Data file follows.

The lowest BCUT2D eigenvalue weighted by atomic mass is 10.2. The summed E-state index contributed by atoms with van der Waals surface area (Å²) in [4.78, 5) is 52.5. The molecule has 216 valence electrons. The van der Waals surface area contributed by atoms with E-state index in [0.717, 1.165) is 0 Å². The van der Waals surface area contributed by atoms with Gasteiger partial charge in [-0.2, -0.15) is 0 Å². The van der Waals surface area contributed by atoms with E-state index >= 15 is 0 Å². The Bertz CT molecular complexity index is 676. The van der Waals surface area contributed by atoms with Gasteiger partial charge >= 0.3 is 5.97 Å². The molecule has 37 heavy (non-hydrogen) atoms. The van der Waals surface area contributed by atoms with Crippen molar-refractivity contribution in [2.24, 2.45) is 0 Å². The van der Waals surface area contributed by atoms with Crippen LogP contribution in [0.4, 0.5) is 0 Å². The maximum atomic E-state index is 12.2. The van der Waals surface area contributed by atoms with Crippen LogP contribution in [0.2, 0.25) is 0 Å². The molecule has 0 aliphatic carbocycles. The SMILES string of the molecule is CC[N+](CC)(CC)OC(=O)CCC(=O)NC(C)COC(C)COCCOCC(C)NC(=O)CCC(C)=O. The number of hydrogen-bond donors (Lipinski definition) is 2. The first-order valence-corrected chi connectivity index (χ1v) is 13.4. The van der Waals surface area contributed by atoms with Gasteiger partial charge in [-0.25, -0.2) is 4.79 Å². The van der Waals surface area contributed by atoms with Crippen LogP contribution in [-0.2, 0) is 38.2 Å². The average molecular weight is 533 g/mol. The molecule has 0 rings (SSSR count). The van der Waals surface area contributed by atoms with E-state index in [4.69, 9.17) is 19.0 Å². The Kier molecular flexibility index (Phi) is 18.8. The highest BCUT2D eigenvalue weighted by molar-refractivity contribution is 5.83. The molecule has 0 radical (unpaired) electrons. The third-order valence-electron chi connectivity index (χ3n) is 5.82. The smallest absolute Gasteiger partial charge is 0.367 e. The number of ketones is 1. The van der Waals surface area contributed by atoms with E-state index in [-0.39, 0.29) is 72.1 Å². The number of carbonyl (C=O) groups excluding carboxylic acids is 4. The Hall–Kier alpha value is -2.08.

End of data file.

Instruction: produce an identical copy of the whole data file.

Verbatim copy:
The lowest BCUT2D eigenvalue weighted by atomic mass is 10.2. The summed E-state index contributed by atoms with van der Waals surface area (Å²) in [4.78, 5) is 52.5. The molecule has 216 valence electrons. The van der Waals surface area contributed by atoms with E-state index in [0.717, 1.165) is 0 Å². The van der Waals surface area contributed by atoms with Gasteiger partial charge in [-0.2, -0.15) is 0 Å². The van der Waals surface area contributed by atoms with E-state index >= 15 is 0 Å². The Bertz CT molecular complexity index is 676. The van der Waals surface area contributed by atoms with Gasteiger partial charge >= 0.3 is 5.97 Å². The molecule has 37 heavy (non-hydrogen) atoms. The van der Waals surface area contributed by atoms with Crippen molar-refractivity contribution in [2.24, 2.45) is 0 Å². The van der Waals surface area contributed by atoms with Crippen LogP contribution in [0.4, 0.5) is 0 Å². The maximum atomic E-state index is 12.2. The van der Waals surface area contributed by atoms with Crippen LogP contribution in [0.2, 0.25) is 0 Å². The molecule has 0 aliphatic carbocycles. The SMILES string of the molecule is CC[N+](CC)(CC)OC(=O)CCC(=O)NC(C)COC(C)COCCOCC(C)NC(=O)CCC(C)=O. The number of hydrogen-bond donors (Lipinski definition) is 2. The first-order valence-corrected chi connectivity index (χ1v) is 13.4. The van der Waals surface area contributed by atoms with Gasteiger partial charge in [-0.25, -0.2) is 4.79 Å². The van der Waals surface area contributed by atoms with Crippen LogP contribution in [-0.2, 0) is 38.2 Å². The average molecular weight is 533 g/mol. The molecule has 0 rings (SSSR count). The van der Waals surface area contributed by atoms with E-state index in [4.69, 9.17) is 19.0 Å². The Kier molecular flexibility index (Phi) is 18.8. The highest BCUT2D eigenvalue weighted by molar-refractivity contribution is 5.83. The molecule has 0 radical (unpaired) electrons. The third-order valence-electron chi connectivity index (χ3n) is 5.82. The smallest absolute Gasteiger partial charge is 0.367 e. The number of ketones is 1. The van der Waals surface area contributed by atoms with E-state index in [-0.39, 0.29) is 72.1 Å². The number of carbonyl (C=O) groups excluding carboxylic acids is 4. The Hall–Kier alpha value is -2.08.